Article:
It’s a time machine. It’s a tanning booth. It’s … a mobile smog chamber

The blue ultraviolet glow that often bathes the Powerhouse Energy Campus’ first floor isn’t a time machine, nor a tanning booth, as curious onlookers have guessed.

It’s an experimental smog chamber, and it’s going to help CSU scientists decipher just what harmful particles may lurk in the air we breathe.

engineering students
Master’s student Abril Galang (foreground) and undergraduate researcher Liam Lewane perform calibration testing on the smog chamber, of which Lewane led construction and design.

The smog chamber is a project led by air quality researcher Shantanu Jathar, assistant professor in the Department of Mechanical Engineering and a member of the CSU Energy Institute. Devices that simulate atmospheric processes in controlled settings, smog chambers were first employed to study Los Angeles’ famous haze in the mid-20th century. Today, atmospheric chemists use them to analyze photochemistry of individual compounds.

But Jathar is an engineer, so he’s more interested in a messier mixed bag of actual pollutants, rather than the well-defined lines of this or that model compound. That’s why his smog chamber, unlike standard ones, is mobile – designed to be packed on a truck and transported to pollution sources in the field.

Liam Lewane, a third-year undergraduate researcher working with Jathar, has led the construction of the nearly complete chamber. It features a modular design, ultraviolent lights that mimic important wavelengths in the solar spectrum, and a self-cleaning flushing system for rapid back-to-back experiments.

Downstream of the tailpipe

The smog chamber is just one tool Jathar is deploying for his overarching research aim: to better understand emissions and the atmospheric processing of pollutants from a range of energy sources, be they gasoline, diesel or natural gas engines, or biomass cookstoves. His focus isn’t on primary emissions of organic pollutants, but rather, what happens to those emissions “downstream of the tailpipe” – how they change and disperse in the atmosphere. This moving target of pollutants paints a trickier picture; anything from wind speed to temperature to sunlight can affect their fates.

Most environmental regulations focus on direct emissions – the stuff spewing from the smokestack or tailpipe. Car emissions tests, for instance, measure concentrations of gaseous compounds like oxides of nitrogen that are byproducts of combustion.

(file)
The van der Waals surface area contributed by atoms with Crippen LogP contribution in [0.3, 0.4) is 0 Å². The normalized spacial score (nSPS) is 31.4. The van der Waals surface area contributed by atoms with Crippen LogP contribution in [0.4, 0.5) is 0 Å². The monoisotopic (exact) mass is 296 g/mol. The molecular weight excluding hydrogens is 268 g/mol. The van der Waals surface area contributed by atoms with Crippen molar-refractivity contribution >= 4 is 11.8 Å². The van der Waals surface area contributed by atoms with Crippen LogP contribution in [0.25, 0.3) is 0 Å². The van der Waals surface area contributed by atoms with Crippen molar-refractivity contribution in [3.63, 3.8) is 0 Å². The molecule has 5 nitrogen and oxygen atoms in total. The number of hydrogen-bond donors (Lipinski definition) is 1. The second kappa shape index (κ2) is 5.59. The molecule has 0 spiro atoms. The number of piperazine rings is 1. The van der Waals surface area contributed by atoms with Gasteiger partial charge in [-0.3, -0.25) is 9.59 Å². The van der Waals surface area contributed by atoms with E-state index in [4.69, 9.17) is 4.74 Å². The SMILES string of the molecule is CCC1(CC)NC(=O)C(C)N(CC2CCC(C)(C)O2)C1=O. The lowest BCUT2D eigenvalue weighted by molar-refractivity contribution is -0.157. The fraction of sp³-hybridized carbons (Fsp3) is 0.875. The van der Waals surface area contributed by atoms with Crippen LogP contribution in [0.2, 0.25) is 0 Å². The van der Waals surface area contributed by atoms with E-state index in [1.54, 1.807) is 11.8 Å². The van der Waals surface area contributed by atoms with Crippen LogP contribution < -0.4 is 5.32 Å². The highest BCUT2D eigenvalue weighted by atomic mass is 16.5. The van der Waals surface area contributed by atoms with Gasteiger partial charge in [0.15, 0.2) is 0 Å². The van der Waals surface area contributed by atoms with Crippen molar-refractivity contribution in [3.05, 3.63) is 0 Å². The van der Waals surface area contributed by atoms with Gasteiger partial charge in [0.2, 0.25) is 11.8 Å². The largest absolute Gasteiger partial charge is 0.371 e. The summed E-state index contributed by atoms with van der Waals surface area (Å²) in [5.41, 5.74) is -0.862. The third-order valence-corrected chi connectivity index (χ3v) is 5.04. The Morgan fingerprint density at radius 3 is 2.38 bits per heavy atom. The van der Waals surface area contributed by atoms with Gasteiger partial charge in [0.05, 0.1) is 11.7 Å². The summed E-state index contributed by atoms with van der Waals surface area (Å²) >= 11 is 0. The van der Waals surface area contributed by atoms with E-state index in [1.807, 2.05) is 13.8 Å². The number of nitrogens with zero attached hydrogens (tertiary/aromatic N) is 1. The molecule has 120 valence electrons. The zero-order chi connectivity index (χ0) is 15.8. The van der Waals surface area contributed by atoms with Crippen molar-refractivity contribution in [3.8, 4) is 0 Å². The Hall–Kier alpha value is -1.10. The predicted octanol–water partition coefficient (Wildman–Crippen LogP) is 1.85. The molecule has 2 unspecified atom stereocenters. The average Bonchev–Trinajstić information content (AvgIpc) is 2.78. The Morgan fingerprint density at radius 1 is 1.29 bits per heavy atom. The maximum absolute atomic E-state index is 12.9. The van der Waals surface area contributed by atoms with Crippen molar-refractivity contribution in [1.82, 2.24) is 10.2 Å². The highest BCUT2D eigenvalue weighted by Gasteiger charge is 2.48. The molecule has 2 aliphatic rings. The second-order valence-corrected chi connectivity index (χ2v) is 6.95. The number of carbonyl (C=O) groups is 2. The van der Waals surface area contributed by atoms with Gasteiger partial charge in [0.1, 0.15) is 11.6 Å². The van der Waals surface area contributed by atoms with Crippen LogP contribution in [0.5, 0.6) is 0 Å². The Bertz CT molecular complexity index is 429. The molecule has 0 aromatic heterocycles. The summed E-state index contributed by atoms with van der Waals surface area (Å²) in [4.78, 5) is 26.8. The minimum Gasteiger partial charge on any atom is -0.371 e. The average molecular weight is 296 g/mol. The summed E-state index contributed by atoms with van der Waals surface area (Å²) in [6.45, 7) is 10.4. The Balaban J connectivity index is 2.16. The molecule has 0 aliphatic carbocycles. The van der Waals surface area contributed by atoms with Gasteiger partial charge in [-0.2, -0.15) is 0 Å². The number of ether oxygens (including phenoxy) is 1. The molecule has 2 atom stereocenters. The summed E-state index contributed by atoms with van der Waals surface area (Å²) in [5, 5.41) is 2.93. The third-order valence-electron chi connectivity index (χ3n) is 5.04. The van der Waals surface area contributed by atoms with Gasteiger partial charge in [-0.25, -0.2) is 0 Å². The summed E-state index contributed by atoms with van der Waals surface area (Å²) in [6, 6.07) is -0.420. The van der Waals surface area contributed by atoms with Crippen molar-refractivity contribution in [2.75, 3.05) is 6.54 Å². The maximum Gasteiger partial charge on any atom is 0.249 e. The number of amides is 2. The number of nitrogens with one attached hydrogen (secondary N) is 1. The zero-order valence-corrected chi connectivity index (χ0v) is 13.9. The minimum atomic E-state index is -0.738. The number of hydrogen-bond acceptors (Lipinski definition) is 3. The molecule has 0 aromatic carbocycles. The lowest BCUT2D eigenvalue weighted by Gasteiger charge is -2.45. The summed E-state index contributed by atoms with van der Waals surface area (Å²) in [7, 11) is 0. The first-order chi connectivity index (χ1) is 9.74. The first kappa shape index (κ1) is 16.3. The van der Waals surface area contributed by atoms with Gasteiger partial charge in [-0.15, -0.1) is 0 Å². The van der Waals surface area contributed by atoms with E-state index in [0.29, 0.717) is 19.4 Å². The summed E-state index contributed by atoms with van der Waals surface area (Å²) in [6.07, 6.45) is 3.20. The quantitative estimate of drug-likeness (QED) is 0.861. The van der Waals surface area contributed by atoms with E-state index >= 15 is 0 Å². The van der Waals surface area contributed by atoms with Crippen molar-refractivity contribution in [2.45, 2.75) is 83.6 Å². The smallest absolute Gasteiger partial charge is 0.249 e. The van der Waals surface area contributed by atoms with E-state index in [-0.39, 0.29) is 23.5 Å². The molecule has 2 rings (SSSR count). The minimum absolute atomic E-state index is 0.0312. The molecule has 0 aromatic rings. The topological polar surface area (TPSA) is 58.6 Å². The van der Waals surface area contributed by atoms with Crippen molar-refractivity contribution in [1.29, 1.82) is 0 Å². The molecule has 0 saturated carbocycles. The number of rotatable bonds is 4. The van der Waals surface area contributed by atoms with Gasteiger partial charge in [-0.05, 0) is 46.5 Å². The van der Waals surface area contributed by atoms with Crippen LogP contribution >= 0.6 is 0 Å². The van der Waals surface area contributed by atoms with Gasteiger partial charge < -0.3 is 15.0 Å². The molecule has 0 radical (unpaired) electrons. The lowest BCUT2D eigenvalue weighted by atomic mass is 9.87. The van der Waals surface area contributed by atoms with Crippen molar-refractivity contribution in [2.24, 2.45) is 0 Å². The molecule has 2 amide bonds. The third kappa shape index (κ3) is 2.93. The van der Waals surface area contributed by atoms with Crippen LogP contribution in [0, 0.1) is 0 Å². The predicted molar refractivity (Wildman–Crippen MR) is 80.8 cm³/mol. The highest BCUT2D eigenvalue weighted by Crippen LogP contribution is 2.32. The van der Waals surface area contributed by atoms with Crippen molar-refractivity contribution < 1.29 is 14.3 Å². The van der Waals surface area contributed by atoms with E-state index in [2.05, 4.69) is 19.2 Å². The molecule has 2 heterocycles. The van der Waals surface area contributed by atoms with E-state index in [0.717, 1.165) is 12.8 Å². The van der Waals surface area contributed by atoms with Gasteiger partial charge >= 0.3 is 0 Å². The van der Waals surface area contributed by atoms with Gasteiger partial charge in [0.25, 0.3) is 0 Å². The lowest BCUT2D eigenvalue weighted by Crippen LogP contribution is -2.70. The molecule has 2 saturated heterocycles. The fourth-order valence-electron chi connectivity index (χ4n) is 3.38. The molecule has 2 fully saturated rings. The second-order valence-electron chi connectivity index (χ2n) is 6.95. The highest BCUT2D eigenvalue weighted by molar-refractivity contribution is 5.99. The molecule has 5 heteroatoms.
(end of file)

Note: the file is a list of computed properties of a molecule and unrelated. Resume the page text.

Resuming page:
“The question is whether tailpipe regulations are actually effective in reducing impacts on the environment, and on our health,” Jathar said.

The formation of secondary organic particulate matter accounts for a large portion of atmospheric pollutants, but they aren’t as well understood as their more easily tracked primary counterparts. New technologies like three-way catalysts, diesel particulate filters or selective catalytic reduction systems, all aimed at emissions reduction, trigger questions about whether these systems are altering the chemical properties of the emissions, and possibly making them more harmful.

From wildfires to biodiesel

Jathar leads or co-leads several studies on such pollutants downstream of the tailpipe. Most recently, he received a Ralph E. Powe Junior Faculty Enhancement Award from the Oak Ridge Associated Universities (ORAU) to study fine-particle pollutants from combustion of biofuels.  Biofuels are increasingly used as substitutes for traditional fuels.

For the ORAU proposal, he’s analyzing differences in particle pollution between conventional diesel and biodiesel combustion. He will investigate how much particulate pollution is reduced by burning biodiesel, what happens to those particles when they are dispersed in the atmosphere and how that alters their toxicity. Department of Chemistry Professor Chuck Henry is helping Jathar develop a method for quantifying those toxicity levels.

The chemical composition of diesel and biodiesel are completely different. But their post-combustion emissions are oddly similar. Why is that? One hypothesis is that most of the emissions are actually coming from the lubricating oil, not the fuel. Jathar and Henry aim to find out.

Beyond the ORAU work, Jathar is involved in several other studies relating to secondary particulate matter. He’s working with Jeff Pierce in the Department of Atmospheric Science to look at the chemical evolution of wildfire smoke particles. He also has an ongoing project with Delphine Farmer in Chemistry about the production of isocynanic acid, a highly toxic gas, from diesel engines.

As for the smog chamber, Jathar and Lewane are currently performing calibration and validation testing before bringing it into the field. One of their first projects will be in collaboration with the Fire Sciences Laboratory in Missoula, Mont. In an effort supported by the National Oceanic and Atmospheric Administration, they’ll use the smog chamber to study smoke particles from wildfires.